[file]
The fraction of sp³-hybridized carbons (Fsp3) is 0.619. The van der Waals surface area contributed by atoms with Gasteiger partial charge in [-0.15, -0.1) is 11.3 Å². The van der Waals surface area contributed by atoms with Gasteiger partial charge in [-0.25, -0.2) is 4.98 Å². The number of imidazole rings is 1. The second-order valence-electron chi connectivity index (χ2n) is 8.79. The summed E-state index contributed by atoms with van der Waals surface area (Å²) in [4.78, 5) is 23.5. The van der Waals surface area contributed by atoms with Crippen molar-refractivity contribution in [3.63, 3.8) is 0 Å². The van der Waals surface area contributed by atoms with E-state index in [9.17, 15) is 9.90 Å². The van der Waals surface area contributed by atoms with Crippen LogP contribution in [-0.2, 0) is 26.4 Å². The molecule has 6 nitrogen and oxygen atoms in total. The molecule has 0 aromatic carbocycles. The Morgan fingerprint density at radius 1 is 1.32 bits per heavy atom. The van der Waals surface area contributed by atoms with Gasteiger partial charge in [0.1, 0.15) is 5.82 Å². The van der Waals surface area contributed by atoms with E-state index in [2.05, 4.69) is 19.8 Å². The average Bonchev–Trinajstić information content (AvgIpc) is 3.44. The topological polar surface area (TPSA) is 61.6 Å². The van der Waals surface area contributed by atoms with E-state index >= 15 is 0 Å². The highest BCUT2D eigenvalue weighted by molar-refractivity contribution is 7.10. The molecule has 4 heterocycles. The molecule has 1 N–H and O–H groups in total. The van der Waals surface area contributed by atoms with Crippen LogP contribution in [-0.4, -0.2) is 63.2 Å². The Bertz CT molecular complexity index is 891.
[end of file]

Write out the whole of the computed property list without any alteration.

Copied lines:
The fraction of sp³-hybridized carbons (Fsp3) is 0.619. The van der Waals surface area contributed by atoms with Gasteiger partial charge in [-0.15, -0.1) is 11.3 Å². The van der Waals surface area contributed by atoms with Gasteiger partial charge in [-0.25, -0.2) is 4.98 Å². The number of imidazole rings is 1. The second-order valence-electron chi connectivity index (χ2n) is 8.79. The summed E-state index contributed by atoms with van der Waals surface area (Å²) in [4.78, 5) is 23.5. The van der Waals surface area contributed by atoms with Crippen molar-refractivity contribution in [3.63, 3.8) is 0 Å². The van der Waals surface area contributed by atoms with E-state index in [9.17, 15) is 9.90 Å². The van der Waals surface area contributed by atoms with Crippen LogP contribution in [-0.2, 0) is 26.4 Å². The molecule has 6 nitrogen and oxygen atoms in total. The molecule has 0 aromatic carbocycles. The Morgan fingerprint density at radius 1 is 1.32 bits per heavy atom. The van der Waals surface area contributed by atoms with Gasteiger partial charge in [0.1, 0.15) is 5.82 Å². The van der Waals surface area contributed by atoms with E-state index in [2.05, 4.69) is 19.8 Å². The average Bonchev–Trinajstić information content (AvgIpc) is 3.44. The topological polar surface area (TPSA) is 61.6 Å². The van der Waals surface area contributed by atoms with E-state index >= 15 is 0 Å². The highest BCUT2D eigenvalue weighted by molar-refractivity contribution is 7.10. The molecule has 4 heterocycles. The molecule has 1 N–H and O–H groups in total. The van der Waals surface area contributed by atoms with Crippen LogP contribution in [-0.4, -0.2) is 63.2 Å². The Bertz CT molecular complexity index is 891.